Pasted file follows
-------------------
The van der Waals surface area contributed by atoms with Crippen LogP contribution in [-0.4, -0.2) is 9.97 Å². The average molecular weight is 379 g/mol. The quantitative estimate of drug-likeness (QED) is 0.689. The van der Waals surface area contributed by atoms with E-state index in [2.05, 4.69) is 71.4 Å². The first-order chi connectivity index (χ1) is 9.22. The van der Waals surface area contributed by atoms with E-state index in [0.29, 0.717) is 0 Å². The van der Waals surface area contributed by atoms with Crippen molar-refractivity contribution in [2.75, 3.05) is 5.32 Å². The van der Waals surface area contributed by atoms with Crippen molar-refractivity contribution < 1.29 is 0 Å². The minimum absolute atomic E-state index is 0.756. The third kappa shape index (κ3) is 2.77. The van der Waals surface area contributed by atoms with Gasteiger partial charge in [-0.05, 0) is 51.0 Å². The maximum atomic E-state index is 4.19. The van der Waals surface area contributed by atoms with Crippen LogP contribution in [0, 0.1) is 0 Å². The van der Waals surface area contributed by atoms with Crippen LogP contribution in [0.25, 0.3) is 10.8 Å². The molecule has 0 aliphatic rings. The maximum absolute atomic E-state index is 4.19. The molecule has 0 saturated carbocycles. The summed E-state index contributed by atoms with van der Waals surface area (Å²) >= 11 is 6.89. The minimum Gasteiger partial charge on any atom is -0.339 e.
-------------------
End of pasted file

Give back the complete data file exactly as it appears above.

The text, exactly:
The van der Waals surface area contributed by atoms with Crippen LogP contribution in [-0.4, -0.2) is 9.97 Å². The average molecular weight is 379 g/mol. The quantitative estimate of drug-likeness (QED) is 0.689. The van der Waals surface area contributed by atoms with E-state index in [2.05, 4.69) is 71.4 Å². The first-order chi connectivity index (χ1) is 9.22. The van der Waals surface area contributed by atoms with E-state index in [0.29, 0.717) is 0 Å². The van der Waals surface area contributed by atoms with Crippen molar-refractivity contribution in [2.75, 3.05) is 5.32 Å². The van der Waals surface area contributed by atoms with Crippen molar-refractivity contribution < 1.29 is 0 Å². The minimum absolute atomic E-state index is 0.756. The third kappa shape index (κ3) is 2.77. The van der Waals surface area contributed by atoms with Gasteiger partial charge in [-0.05, 0) is 51.0 Å². The maximum atomic E-state index is 4.19. The van der Waals surface area contributed by atoms with Crippen LogP contribution in [0, 0.1) is 0 Å². The van der Waals surface area contributed by atoms with Crippen LogP contribution in [0.25, 0.3) is 10.8 Å². The molecule has 0 aliphatic rings. The maximum absolute atomic E-state index is 4.19. The molecule has 0 saturated carbocycles. The summed E-state index contributed by atoms with van der Waals surface area (Å²) >= 11 is 6.89. The minimum Gasteiger partial charge on any atom is -0.339 e.